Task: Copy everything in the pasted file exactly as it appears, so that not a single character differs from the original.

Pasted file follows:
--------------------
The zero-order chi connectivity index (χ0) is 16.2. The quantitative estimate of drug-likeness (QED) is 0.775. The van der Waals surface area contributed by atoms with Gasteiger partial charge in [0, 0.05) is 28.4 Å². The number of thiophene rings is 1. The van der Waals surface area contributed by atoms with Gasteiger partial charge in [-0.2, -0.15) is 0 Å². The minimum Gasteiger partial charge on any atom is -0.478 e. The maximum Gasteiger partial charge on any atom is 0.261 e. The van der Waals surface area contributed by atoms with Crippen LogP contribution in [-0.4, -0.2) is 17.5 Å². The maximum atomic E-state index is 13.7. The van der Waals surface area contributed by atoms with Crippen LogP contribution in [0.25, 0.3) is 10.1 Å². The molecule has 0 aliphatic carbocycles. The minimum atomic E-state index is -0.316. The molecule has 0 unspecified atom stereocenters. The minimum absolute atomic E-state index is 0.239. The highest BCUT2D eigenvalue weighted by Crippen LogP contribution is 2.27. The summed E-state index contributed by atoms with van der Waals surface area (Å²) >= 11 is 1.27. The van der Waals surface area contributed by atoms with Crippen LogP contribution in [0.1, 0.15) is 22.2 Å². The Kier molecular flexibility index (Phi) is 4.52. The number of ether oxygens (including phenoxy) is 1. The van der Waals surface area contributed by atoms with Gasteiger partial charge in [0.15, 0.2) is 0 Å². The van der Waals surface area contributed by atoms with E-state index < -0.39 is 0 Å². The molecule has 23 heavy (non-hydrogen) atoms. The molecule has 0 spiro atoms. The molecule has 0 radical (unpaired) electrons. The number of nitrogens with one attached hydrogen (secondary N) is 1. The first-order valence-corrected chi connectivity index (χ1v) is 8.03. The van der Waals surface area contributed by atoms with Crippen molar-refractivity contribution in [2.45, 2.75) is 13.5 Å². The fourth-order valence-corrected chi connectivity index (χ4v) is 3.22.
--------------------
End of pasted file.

The zero-order chi connectivity index (χ0) is 16.2. The quantitative estimate of drug-likeness (QED) is 0.775. The van der Waals surface area contributed by atoms with Gasteiger partial charge in [0, 0.05) is 28.4 Å². The number of thiophene rings is 1. The van der Waals surface area contributed by atoms with Gasteiger partial charge in [-0.2, -0.15) is 0 Å². The minimum Gasteiger partial charge on any atom is -0.478 e. The maximum Gasteiger partial charge on any atom is 0.261 e. The van der Waals surface area contributed by atoms with Crippen LogP contribution in [-0.4, -0.2) is 17.5 Å². The maximum atomic E-state index is 13.7. The van der Waals surface area contributed by atoms with Crippen LogP contribution in [0.25, 0.3) is 10.1 Å². The molecule has 0 aliphatic carbocycles. The minimum atomic E-state index is -0.316. The molecule has 0 unspecified atom stereocenters. The minimum absolute atomic E-state index is 0.239. The highest BCUT2D eigenvalue weighted by Crippen LogP contribution is 2.27. The summed E-state index contributed by atoms with van der Waals surface area (Å²) >= 11 is 1.27. The van der Waals surface area contributed by atoms with Crippen LogP contribution in [0.1, 0.15) is 22.2 Å². The Kier molecular flexibility index (Phi) is 4.52. The number of ether oxygens (including phenoxy) is 1. The van der Waals surface area contributed by atoms with Gasteiger partial charge in [0.15, 0.2) is 0 Å². The van der Waals surface area contributed by atoms with E-state index < -0.39 is 0 Å². The molecule has 23 heavy (non-hydrogen) atoms. The molecule has 0 spiro atoms. The molecule has 0 radical (unpaired) electrons. The number of nitrogens with one attached hydrogen (secondary N) is 1. The first-order valence-corrected chi connectivity index (χ1v) is 8.03. The van der Waals surface area contributed by atoms with Crippen molar-refractivity contribution in [2.45, 2.75) is 13.5 Å². The fourth-order valence-corrected chi connectivity index (χ4v) is 3.22.